Waorani Documentation Project
|Connie Dickinson, Uboye Gaba, Oswando Nenquimo, Nemo Nenquimo, Mery Nenquihui, Casey High
|University of Oregon
|Landing Page Handle
Summary of the collection
Video recordings of the language and culture of the Waorani. Wao Terero is an under-documented and as yet unclassified language spoken by some 3,000 people in the Ecuadorian Amazon. The collection covers a wide-range of Wao discourse contexts and contains transcriptions and translations into Spanish and English.
Pictured above: Mimä in the community Giyerö 2013. Photo by Uboye Gaba
The Waorani are an indigenous people of Amazonian Ecuador who live on a legally recognized territorial reserve of more than one million acres between the Napo and Curaray rivers (approx. latitude 1° 1’10.43″S, longitude 76° 3’29.94″W), where their subsistence economy is based primarily on hunting, gathering and gardening. While most reside in relatively permanent settlements with airstrips and state-run schools, their long treks in the forest, residential movements between villages, and temporary migration for employment with oil companies operating within the reserve all lead to a mobile way of life. There are at present some 3,000 Waorani people living in more than 30 villages. Waorani social organization is based primarily on household and extended family ties.
All Waorani speak their native language, Wao-terero (ISO 639/3), a little-studied language that has yet to be classified among other indigenous languages of South America (Klein and Stark 1985, Campbell 1997). However, the emergence of state-run schools where only Spanish is spoken, combined with increased urban migration, the growing degree of intermarriage between Waorani and other groups, particularly the Quichua, and the incursion of oil companies and others into Waorani territory threatens the sustainability of Waorani and clearly places Waorani in the endangered category.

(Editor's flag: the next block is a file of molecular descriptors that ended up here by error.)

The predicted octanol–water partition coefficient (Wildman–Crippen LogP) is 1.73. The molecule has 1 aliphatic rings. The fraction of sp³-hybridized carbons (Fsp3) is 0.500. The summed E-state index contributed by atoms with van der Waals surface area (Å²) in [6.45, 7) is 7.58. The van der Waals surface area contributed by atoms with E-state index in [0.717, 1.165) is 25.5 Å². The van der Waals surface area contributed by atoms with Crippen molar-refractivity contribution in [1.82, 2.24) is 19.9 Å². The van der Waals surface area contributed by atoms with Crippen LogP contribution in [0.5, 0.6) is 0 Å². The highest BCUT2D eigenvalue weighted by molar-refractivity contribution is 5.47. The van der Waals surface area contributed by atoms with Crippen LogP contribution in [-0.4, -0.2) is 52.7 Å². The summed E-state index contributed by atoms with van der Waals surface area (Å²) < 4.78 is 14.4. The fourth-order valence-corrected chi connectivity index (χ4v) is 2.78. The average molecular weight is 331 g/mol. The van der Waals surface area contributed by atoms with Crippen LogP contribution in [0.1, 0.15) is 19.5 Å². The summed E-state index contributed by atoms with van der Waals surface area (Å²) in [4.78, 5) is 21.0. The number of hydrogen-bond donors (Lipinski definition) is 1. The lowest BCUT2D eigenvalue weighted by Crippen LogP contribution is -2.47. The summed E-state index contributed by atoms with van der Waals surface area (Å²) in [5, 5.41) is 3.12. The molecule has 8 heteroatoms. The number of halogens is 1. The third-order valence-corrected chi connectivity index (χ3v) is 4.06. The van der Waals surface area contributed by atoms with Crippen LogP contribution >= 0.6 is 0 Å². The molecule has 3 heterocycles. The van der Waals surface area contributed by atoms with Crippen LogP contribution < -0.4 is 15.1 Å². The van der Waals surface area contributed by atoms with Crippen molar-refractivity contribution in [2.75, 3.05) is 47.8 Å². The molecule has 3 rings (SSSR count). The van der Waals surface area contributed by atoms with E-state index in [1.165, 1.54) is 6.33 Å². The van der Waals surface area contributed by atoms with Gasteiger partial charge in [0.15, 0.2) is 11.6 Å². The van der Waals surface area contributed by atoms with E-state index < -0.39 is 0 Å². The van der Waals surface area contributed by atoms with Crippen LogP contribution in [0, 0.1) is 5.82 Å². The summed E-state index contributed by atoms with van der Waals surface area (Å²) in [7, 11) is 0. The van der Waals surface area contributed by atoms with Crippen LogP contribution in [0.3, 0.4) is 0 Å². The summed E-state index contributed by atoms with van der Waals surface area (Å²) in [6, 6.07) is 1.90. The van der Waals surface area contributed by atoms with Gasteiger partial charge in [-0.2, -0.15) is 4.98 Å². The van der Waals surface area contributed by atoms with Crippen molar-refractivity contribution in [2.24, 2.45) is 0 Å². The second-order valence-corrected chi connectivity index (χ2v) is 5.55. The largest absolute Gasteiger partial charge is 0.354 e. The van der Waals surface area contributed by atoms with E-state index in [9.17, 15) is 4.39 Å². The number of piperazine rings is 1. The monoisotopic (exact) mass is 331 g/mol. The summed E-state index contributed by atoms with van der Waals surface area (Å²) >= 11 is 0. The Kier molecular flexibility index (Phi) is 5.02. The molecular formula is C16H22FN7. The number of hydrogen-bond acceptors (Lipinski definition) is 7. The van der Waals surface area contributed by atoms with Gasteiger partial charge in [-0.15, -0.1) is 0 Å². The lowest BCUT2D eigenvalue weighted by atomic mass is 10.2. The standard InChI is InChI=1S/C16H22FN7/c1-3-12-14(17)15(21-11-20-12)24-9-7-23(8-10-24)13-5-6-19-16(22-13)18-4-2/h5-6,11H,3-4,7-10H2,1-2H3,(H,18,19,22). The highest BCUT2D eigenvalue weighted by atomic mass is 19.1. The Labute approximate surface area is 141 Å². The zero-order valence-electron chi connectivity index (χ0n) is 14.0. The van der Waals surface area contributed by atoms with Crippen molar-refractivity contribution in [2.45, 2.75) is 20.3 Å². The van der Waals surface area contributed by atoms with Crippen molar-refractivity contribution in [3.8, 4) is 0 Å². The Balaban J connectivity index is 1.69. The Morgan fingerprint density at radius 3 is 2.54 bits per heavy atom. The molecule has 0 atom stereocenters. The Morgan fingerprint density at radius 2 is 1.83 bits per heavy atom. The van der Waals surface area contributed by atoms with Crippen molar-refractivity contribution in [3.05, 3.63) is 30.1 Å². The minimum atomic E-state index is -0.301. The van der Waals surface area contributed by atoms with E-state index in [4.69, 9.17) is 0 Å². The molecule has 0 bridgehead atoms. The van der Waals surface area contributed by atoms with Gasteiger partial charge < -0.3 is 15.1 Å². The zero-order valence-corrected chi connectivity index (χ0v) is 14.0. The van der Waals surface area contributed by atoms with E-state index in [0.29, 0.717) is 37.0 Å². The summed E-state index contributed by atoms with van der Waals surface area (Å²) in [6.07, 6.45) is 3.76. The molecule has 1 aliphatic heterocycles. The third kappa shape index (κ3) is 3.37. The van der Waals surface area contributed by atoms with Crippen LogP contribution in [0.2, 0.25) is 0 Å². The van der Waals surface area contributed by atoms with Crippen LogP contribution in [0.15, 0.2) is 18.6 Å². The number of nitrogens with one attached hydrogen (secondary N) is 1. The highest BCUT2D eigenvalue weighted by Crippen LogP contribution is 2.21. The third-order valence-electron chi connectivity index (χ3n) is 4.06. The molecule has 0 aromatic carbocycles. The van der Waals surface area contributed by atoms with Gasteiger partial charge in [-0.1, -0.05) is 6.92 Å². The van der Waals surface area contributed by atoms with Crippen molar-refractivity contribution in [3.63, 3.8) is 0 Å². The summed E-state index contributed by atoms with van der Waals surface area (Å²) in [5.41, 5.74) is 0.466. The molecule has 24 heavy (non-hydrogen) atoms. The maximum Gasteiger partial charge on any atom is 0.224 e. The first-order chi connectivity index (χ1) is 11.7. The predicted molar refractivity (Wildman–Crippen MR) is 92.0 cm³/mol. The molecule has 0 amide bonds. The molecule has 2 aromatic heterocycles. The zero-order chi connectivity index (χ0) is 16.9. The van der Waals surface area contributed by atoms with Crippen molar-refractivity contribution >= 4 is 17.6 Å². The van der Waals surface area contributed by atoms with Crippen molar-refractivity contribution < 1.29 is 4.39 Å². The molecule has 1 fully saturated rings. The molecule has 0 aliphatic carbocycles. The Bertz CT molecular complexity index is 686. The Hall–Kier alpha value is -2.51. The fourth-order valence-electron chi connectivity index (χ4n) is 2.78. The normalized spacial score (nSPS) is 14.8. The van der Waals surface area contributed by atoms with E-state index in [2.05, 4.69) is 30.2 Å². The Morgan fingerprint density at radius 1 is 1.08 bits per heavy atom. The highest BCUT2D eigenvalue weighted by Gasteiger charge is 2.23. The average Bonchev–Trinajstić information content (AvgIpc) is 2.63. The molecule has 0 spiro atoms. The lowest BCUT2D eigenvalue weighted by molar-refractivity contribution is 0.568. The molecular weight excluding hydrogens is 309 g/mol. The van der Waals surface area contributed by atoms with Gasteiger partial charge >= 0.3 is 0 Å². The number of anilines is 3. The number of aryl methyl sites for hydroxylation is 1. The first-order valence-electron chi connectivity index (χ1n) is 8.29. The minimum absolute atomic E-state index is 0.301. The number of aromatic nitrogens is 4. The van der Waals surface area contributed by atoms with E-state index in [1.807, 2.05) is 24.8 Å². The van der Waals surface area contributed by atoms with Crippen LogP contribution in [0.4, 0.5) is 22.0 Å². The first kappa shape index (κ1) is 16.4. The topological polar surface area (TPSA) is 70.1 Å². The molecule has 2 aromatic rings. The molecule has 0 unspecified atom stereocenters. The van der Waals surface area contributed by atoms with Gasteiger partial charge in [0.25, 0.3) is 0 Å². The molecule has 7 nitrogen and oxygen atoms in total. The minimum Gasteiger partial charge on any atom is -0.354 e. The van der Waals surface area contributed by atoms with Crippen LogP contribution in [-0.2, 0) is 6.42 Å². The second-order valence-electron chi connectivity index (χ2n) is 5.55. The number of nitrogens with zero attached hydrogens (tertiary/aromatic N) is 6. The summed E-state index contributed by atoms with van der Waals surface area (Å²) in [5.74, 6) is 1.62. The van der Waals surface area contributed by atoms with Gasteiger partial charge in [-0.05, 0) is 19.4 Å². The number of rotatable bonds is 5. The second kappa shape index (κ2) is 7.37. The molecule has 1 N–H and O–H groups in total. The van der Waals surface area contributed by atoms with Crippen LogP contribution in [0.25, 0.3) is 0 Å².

While there are few reliable historical records on the Waorani, they have for many years held a prominent place in the popular imagination of Ecuador and beyond, particularly for their contact with missionaries in the twentieth century. In many contemporary contexts, Waorani language and culture are marginalised in the face of the changing and intensifying inter-ethnic relations in Ecuador.
There is very little linguistic documentation on Wao Terero. The alphabet originally introduced by missionaries has very limited use today in Waorani communities, and no in-depth linguistic research had been carried out in the area for at least 20 years before this project.
Some of the more notable characteristics of Wao Terero is the limited number of consonants and the extensive vowel inventory which contrasts oral vs. nasal vs. glottalized vowels. It has complicated and still poorly understood nominal and verbal classifier systems. Person marking on the verb includes contrasts between first, second and third person subjects and number distinctions of singular, dual and plural. However the person markers are not always obligatory and some occur in complementary distribution with classifiers. Wao Terero is striking in its extensive inventory and use of ideophones and an interesting complex predicate system.
There is considerable Waorani interest in documenting the language, both within the communities and in the political organisation. One of the primary local concerns is that the very survival of Wao Terero is threatened by the exclusive use of Spanish in formal education, increasing urban migration, and the current trend of inter-ethnic marriage between Waorani and Kichwa speakers.
There is strong community support for collaborative documentation projects. Elders want to see their indigenous language acquire a greater cultural value within their communities, while young people have expressed their interest in both acquiring a new skill in language documentation and an opportunity to engage more directly with the knowledge and stories of elders through transcribing and translating texts.
The current collection includes 72 hours of Wao video recordings from over 150 Wao speakers. All recordings are in Wao Terero and the majority are transcribed and translated into Spanish. In addition, some 17 hours also have an English translation. All, except three of the interviews are carried out by Wao speakers.